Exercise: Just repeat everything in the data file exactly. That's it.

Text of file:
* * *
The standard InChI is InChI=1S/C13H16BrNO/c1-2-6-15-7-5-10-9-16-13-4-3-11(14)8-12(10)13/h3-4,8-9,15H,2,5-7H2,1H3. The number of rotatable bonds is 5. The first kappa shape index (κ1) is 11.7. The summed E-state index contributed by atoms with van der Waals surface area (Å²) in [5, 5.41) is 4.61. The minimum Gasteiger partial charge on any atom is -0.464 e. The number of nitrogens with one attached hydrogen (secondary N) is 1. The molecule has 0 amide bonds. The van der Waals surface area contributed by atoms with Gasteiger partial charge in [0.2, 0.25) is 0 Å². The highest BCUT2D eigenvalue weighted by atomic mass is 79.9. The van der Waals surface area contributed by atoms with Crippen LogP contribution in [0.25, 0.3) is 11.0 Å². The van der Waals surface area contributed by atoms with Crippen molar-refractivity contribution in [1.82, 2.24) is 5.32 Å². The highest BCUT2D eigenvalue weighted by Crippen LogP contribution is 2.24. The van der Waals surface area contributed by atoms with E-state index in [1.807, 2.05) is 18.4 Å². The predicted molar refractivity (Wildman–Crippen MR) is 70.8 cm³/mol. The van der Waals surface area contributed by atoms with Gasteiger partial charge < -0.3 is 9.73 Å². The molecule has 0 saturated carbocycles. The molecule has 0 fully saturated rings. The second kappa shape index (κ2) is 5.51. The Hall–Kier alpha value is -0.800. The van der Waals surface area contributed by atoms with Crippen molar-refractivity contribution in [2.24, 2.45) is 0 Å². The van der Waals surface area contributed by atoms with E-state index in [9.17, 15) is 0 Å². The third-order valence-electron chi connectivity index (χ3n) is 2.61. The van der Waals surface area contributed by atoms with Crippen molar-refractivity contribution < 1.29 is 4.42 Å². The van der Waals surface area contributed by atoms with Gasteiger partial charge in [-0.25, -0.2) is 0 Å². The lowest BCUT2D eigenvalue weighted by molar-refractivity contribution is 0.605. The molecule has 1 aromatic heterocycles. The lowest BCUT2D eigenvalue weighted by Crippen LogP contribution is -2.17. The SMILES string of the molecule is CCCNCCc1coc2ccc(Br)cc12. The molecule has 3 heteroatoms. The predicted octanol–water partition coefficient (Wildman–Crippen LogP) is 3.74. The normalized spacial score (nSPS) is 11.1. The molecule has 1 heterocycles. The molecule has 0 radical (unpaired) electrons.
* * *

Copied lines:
The standard InChI is InChI=1S/C13H16BrNO/c1-2-6-15-7-5-10-9-16-13-4-3-11(14)8-12(10)13/h3-4,8-9,15H,2,5-7H2,1H3. The number of rotatable bonds is 5. The first kappa shape index (κ1) is 11.7. The summed E-state index contributed by atoms with van der Waals surface area (Å²) in [5, 5.41) is 4.61. The minimum Gasteiger partial charge on any atom is -0.464 e. The number of nitrogens with one attached hydrogen (secondary N) is 1. The molecule has 0 amide bonds. The van der Waals surface area contributed by atoms with Gasteiger partial charge in [0.2, 0.25) is 0 Å². The highest BCUT2D eigenvalue weighted by atomic mass is 79.9. The van der Waals surface area contributed by atoms with Crippen LogP contribution in [0.25, 0.3) is 11.0 Å². The van der Waals surface area contributed by atoms with Crippen molar-refractivity contribution in [1.82, 2.24) is 5.32 Å². The highest BCUT2D eigenvalue weighted by Crippen LogP contribution is 2.24. The van der Waals surface area contributed by atoms with E-state index in [1.807, 2.05) is 18.4 Å². The predicted molar refractivity (Wildman–Crippen MR) is 70.8 cm³/mol. The van der Waals surface area contributed by atoms with Gasteiger partial charge < -0.3 is 9.73 Å². The molecule has 0 saturated carbocycles. The molecule has 0 fully saturated rings. The second kappa shape index (κ2) is 5.51. The Hall–Kier alpha value is -0.800. The van der Waals surface area contributed by atoms with Crippen molar-refractivity contribution in [2.24, 2.45) is 0 Å². The van der Waals surface area contributed by atoms with E-state index in [9.17, 15) is 0 Å². The third-order valence-electron chi connectivity index (χ3n) is 2.61. The van der Waals surface area contributed by atoms with Crippen molar-refractivity contribution < 1.29 is 4.42 Å². The van der Waals surface area contributed by atoms with Gasteiger partial charge in [-0.25, -0.2) is 0 Å². The lowest BCUT2D eigenvalue weighted by molar-refractivity contribution is 0.605. The molecule has 1 aromatic heterocycles. The lowest BCUT2D eigenvalue weighted by Crippen LogP contribution is -2.17. The SMILES string of the molecule is CCCNCCc1coc2ccc(Br)cc12. The molecule has 3 heteroatoms. The predicted octanol–water partition coefficient (Wildman–Crippen LogP) is 3.74. The normalized spacial score (nSPS) is 11.1. The molecule has 1 heterocycles. The molecule has 0 radical (unpaired) electrons.